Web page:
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'Game of Thrones' Season 8 premiere: a game of reunions and awkward stares

Warning: this article contains major spoilers.

Sunday night marked the long-awaited return to Westeros with the season eight premiere of HBO's "Game of Thrones." The season opener was fittingly titled "Winterfell," with most of the episode taking place within the walls of the titular northern castle as the Starks work to assemble the noble families and prepare for the approaching onslaught of the Night King and his army of the dead.

The episode was shorter than many fans expected at only 54 minutes, following reports that the condensed, six-episode season would consist of longer episodes that felt more like films. Despite fewer episodes, the budget for the eighth and final season is the highest it's ever been -- which was noticeable in the premiere with an expanded Winterfell set and a lengthy CGI dragon race.

Following a revamped title sequence, the episode begins with former King in the North, Jon Snow, riding into Winterfell alongside his queen/lover/aunt Daenerys Targaryen and her army of Unsullied and Dothraki. It's a beautifully done sequence that is reminiscent of the 2011 pilot episode that featured Robert Baratheon riding into Winterfell to meet the Starks. We see the army march in through the eyes of a small child struggling to see the convoy, harkening back to Arya Stark running between the legs of the crowd and Bran Stark climbing a building to see the Baratheon army in season one of the show. Arya now stands in the front of the crowd, made older and wiser by the years, and we're reminded of just how much has changed in Westeros since the beginning of the series, and how much the characters themselves have grown.

There were many connections in the episode to the seven-season history of "Game of Thrones," and it feels overwhelmingly like a culmination for the series. Characters who we never imagined uniting are now squeezed under the same roof in Winterfell, and characters who have been apart for seasons come back together in either heartwarming or awkward reunions. The surviving Starks are finally all together (if we count Jon), Arya has an encounter with both the Hound and Gendry, Sansa and Tyrion rehash the end of their ill-fated marriage and Theon Greyjoy makes amends with his sister Yara. The beginning of the end has been set in motion, it seems.

This is the first time we've seen a number of characters in the northern setting, and it becomes a clash of two very different worlds. We quickly pick up on the northerners' uneasiness in welcoming a foreign queen, which will presumably be one of the primary conflicts over the final episodes. Daenerys remains rigid and commanding in her ruling style, which doesn't win over the hearts of Sansa Stark or the other northern families.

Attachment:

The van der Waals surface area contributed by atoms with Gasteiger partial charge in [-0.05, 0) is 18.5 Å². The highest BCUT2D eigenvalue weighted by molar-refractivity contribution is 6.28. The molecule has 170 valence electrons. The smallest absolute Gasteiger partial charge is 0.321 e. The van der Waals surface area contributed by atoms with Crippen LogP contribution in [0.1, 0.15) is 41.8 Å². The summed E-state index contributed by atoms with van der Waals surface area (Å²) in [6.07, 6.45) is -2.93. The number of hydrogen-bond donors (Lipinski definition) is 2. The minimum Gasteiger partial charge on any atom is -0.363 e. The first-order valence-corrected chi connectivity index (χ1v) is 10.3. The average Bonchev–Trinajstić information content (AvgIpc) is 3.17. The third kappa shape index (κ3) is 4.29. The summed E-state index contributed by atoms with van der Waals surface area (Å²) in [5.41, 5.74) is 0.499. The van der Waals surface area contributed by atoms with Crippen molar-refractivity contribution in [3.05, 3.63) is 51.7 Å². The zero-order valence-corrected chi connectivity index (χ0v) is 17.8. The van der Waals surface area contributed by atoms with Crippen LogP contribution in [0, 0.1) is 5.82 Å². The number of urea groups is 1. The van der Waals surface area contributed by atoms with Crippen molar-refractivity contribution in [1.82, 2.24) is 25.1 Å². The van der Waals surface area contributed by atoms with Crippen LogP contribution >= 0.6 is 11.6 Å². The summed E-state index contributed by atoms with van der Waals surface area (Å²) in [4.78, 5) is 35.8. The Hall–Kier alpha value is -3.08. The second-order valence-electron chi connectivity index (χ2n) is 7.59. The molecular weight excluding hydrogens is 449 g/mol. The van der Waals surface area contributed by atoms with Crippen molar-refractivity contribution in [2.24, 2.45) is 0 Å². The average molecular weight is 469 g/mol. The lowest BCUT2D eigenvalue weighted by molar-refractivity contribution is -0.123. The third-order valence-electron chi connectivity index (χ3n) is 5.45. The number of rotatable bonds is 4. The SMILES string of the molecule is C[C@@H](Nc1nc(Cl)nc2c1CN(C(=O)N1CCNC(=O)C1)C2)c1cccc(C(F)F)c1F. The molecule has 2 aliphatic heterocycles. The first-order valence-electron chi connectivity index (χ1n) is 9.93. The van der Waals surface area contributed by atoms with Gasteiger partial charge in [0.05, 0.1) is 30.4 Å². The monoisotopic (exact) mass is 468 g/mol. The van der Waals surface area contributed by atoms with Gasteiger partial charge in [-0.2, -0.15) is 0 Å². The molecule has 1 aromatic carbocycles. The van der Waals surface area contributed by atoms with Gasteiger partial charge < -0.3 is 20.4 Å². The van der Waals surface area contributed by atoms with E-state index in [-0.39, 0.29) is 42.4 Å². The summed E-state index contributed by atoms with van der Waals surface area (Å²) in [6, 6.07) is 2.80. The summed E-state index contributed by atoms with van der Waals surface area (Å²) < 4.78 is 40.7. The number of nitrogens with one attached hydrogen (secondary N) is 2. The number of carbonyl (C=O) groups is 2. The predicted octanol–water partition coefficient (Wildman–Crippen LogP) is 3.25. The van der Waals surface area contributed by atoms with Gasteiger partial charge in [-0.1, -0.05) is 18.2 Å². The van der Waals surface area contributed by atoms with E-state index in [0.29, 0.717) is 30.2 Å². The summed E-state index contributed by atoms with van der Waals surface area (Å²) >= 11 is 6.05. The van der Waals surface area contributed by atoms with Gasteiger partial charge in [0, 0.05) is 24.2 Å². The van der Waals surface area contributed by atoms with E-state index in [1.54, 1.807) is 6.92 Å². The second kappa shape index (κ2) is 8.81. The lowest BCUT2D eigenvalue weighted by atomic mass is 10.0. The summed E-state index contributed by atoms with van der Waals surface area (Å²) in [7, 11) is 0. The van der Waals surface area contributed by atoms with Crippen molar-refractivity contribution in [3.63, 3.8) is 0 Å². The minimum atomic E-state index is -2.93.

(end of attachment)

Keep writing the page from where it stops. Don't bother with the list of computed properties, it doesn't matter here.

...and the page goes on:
They aren't too happy with Jon, either, for giving up the title they had bestowed upon him. This is an issue that could prove difficult to fix before the Night King arrives at Winterfell's doorstep in only a few short episodes.

Bran wastes no time in reminding everyone about the impending danger of the dead, interrupting the reunions with news of the fallen wall and the Night King's new dragon. He also doesn't hesitate to make people uncomfortable with his knowing stares, and spends the episode making his rounds in Winterfell with, as Sam Tarly puts it, "whatever Bran has," referring to the young Stark's eerie abilities.

We do leave Winterfell for King's Landing during a few scenes in which Cersei Lannister watches her hired Golden Company army arrive (without elephants, unfortunately) and later gets a start on the "arrangement" she'd made with Euron Greyjoy. Her big battle has yet to arrive, but she doesn't have to worry about that until its likely occurrence at the end of the season.

Perhaps the biggest moment of the episode involves Sam revealing the truth about Jon Snow's parentage to Jon in the Winterfell crypts, a wonderfully ironic setting for a scene we've been waiting for since the finale of the seventh season nearly two years ago. It will be exciting to see Jon come to terms with his newfound claim to the throne and how it will relate to his relationship with Daenerys.

We're left with a shocking last few minutes of the episode, as survivors of the Wall come across one of the Great War's first victims, courtesy of the White Walkers in their terrifying, cryptic style. We also see a certain one-handed rogue brother come face to face with "an old friend" in Winterfell, which could be bad news for him, especially when he'll have to answer for his crimes of killing Daenerys' father in the next episode.

There are still a few characters (and direwolves) that have yet to make their promised appearances and showdowns that have been seven seasons in the making, so there is much to look forward to in the final five episodes of "Game of Thrones." We'll have to hold our breaths until we are finally able to answer the question of who wins and who dies in this ever-changing fight for the throne.

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